Review of Rachel Duffett’s The Stomach for Fighting: Food and the Soldiers of the Great War by Matthew Walthert

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Rachel Duffett, The Stomach for Fighting: Food and the Soldiers of the Great War (Manchester: Manchester University Press, 2012). 269 pages.

Reviewed by Matthew Walthert (Carleton University)

Anyone who has studied the First World War has read about the food. Complaints about bully beef, alternate uses for rock-hard biscuits, and generals fattening themselves behind the lines while the troops suffered from ration shortages at the front are common features of many Great War histories. Despite these oft-repeated stories, the enlisted man’s relationship with his food (official ration and otherwise) has not been the subject of a scholarly, book-length study, until now. Using the diaries and memoirs of the rank-and-file soldiers of the British Expeditionary Force (BEF), Rachel Duffett has put together a detailed review of ordinary soldiers’ experiences with food on the Western Front.

In The Stomach for Fighting, Duffett exposes truisms –  such as the enlisted men having better diets in the military than in pre-war, working-class England – which have crept out of sometimes self-congratulatory official statistics and histories, or overly-optimistic army ration scales. In The Last Great War, Adrian Gregory explored some of these clichés, particularly as they related to the British home front. Here, Duffett turns to the actual soldiers, whose caloric needs were being met, but were often less-than-thrilled with their food. Using a variety of published and unpublished letters, diaries and memoirs, she breaks new ground in looking not only at what (and how much) enlisted men ate, but also their reactions to their food.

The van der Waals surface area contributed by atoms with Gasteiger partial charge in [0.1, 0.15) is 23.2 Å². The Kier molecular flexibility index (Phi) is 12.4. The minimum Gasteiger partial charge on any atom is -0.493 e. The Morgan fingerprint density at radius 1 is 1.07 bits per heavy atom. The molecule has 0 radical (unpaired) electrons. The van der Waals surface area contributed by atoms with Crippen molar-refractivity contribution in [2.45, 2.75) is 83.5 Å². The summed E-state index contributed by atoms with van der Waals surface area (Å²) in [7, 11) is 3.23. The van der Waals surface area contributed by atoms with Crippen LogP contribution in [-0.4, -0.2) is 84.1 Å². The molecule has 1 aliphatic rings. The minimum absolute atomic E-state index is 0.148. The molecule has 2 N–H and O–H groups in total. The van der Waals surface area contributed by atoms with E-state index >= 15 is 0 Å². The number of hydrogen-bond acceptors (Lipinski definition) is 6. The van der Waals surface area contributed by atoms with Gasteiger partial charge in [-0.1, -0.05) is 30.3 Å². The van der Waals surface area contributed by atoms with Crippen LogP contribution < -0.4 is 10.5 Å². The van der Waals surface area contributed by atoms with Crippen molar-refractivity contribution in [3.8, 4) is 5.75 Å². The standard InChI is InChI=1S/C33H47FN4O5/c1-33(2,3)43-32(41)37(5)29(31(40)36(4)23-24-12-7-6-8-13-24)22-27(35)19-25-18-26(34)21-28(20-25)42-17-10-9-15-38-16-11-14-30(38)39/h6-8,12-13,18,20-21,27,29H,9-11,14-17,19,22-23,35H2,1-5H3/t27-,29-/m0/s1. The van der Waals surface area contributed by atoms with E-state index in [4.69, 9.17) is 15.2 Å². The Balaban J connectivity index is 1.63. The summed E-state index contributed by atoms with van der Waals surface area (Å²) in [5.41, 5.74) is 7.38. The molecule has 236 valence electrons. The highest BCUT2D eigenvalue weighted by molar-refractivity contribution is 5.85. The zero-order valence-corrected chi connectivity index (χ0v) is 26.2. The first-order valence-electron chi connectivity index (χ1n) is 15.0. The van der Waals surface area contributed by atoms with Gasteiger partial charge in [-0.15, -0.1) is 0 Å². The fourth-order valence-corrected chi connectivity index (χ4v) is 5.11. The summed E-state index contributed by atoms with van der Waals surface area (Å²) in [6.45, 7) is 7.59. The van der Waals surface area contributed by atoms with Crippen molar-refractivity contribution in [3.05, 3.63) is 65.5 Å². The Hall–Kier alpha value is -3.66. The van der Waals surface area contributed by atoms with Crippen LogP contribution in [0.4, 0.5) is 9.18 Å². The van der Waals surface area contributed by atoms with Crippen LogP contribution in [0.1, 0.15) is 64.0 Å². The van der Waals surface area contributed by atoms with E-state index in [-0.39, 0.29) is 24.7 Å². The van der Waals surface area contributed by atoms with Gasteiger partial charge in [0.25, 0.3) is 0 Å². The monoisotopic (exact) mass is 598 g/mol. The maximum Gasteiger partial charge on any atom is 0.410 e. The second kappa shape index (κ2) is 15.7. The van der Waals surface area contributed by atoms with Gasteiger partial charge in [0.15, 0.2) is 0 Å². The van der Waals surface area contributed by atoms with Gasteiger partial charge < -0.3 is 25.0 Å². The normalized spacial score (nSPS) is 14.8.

Cooks of the King's Own Yorkshire Light Infantry prepare a meal for their battalion on field cookers near Ypres.

Cooks of the King’s Own Yorkshire Light Infantry prepare a meal for their battalion on field cookers near Ypres.